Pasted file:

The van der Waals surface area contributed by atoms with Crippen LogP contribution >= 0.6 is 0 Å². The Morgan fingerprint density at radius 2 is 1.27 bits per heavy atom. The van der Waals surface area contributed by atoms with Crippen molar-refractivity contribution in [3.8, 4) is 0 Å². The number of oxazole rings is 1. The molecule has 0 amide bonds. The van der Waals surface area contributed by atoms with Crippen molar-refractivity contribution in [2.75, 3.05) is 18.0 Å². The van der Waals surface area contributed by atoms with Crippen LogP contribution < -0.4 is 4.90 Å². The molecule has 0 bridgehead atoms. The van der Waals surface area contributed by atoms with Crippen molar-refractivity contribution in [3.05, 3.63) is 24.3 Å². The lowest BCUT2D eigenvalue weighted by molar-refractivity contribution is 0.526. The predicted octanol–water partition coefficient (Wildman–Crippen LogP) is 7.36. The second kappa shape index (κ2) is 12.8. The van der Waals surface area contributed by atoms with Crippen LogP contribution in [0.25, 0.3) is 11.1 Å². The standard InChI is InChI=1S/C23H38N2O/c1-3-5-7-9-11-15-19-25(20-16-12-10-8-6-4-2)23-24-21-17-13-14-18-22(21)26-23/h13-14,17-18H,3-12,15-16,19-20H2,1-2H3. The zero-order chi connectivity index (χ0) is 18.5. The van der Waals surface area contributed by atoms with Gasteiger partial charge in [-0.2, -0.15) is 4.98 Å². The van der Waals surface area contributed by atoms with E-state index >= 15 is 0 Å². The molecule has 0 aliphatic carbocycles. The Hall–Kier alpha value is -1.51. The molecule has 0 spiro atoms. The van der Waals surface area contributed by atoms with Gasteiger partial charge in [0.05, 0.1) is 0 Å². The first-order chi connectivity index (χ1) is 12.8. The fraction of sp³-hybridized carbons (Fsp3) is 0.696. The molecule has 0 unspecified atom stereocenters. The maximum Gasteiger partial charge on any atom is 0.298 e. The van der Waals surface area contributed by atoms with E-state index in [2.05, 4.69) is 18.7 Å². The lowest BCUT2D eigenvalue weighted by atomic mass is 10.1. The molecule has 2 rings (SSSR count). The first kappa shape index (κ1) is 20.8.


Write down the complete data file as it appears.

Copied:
The van der Waals surface area contributed by atoms with Crippen LogP contribution >= 0.6 is 0 Å². The Morgan fingerprint density at radius 2 is 1.27 bits per heavy atom. The van der Waals surface area contributed by atoms with Crippen molar-refractivity contribution in [3.8, 4) is 0 Å². The number of oxazole rings is 1. The molecule has 0 amide bonds. The van der Waals surface area contributed by atoms with Crippen molar-refractivity contribution in [2.75, 3.05) is 18.0 Å². The van der Waals surface area contributed by atoms with Crippen LogP contribution < -0.4 is 4.90 Å². The molecule has 0 bridgehead atoms. The van der Waals surface area contributed by atoms with Crippen molar-refractivity contribution in [3.05, 3.63) is 24.3 Å². The lowest BCUT2D eigenvalue weighted by molar-refractivity contribution is 0.526. The predicted octanol–water partition coefficient (Wildman–Crippen LogP) is 7.36. The second kappa shape index (κ2) is 12.8. The van der Waals surface area contributed by atoms with Crippen LogP contribution in [0.25, 0.3) is 11.1 Å². The standard InChI is InChI=1S/C23H38N2O/c1-3-5-7-9-11-15-19-25(20-16-12-10-8-6-4-2)23-24-21-17-13-14-18-22(21)26-23/h13-14,17-18H,3-12,15-16,19-20H2,1-2H3. The zero-order chi connectivity index (χ0) is 18.5. The van der Waals surface area contributed by atoms with Gasteiger partial charge in [-0.2, -0.15) is 4.98 Å². The van der Waals surface area contributed by atoms with E-state index >= 15 is 0 Å². The molecule has 0 aliphatic carbocycles. The Hall–Kier alpha value is -1.51. The molecule has 0 spiro atoms. The van der Waals surface area contributed by atoms with Gasteiger partial charge in [0.05, 0.1) is 0 Å². The first-order chi connectivity index (χ1) is 12.8. The fraction of sp³-hybridized carbons (Fsp3) is 0.696. The molecule has 0 unspecified atom stereocenters. The maximum Gasteiger partial charge on any atom is 0.298 e. The van der Waals surface area contributed by atoms with E-state index in [2.05, 4.69) is 18.7 Å². The lowest BCUT2D eigenvalue weighted by atomic mass is 10.1. The molecule has 2 rings (SSSR count). The first kappa shape index (κ1) is 20.8.